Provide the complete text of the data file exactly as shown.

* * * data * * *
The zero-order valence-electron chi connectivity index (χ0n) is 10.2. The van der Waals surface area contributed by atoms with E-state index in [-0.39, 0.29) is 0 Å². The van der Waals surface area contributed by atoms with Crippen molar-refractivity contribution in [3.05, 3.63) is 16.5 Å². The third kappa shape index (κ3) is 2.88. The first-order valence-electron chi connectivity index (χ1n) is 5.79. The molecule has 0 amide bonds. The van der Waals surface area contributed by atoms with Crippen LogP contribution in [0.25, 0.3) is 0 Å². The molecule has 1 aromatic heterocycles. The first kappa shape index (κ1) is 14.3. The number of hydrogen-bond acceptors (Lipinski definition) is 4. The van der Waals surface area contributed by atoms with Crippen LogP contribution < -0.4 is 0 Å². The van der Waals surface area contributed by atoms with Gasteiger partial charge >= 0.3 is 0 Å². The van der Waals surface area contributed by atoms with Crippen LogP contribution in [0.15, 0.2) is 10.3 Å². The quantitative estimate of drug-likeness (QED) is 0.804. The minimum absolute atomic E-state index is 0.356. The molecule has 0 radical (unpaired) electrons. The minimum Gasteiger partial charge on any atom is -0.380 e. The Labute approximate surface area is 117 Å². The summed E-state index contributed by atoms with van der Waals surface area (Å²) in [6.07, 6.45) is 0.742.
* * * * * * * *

The zero-order valence-electron chi connectivity index (χ0n) is 10.2. The van der Waals surface area contributed by atoms with E-state index in [-0.39, 0.29) is 0 Å². The van der Waals surface area contributed by atoms with Crippen molar-refractivity contribution in [3.05, 3.63) is 16.5 Å². The third kappa shape index (κ3) is 2.88. The first-order valence-electron chi connectivity index (χ1n) is 5.79. The molecule has 0 amide bonds. The van der Waals surface area contributed by atoms with Crippen LogP contribution in [0.25, 0.3) is 0 Å². The molecule has 1 aromatic heterocycles. The first kappa shape index (κ1) is 14.3. The number of hydrogen-bond acceptors (Lipinski definition) is 4. The van der Waals surface area contributed by atoms with Crippen LogP contribution < -0.4 is 0 Å². The van der Waals surface area contributed by atoms with Gasteiger partial charge >= 0.3 is 0 Å². The van der Waals surface area contributed by atoms with Crippen LogP contribution in [0.15, 0.2) is 10.3 Å². The quantitative estimate of drug-likeness (QED) is 0.804. The minimum absolute atomic E-state index is 0.356. The molecule has 0 radical (unpaired) electrons. The minimum Gasteiger partial charge on any atom is -0.380 e. The Labute approximate surface area is 117 Å². The summed E-state index contributed by atoms with van der Waals surface area (Å²) in [6.07, 6.45) is 0.742.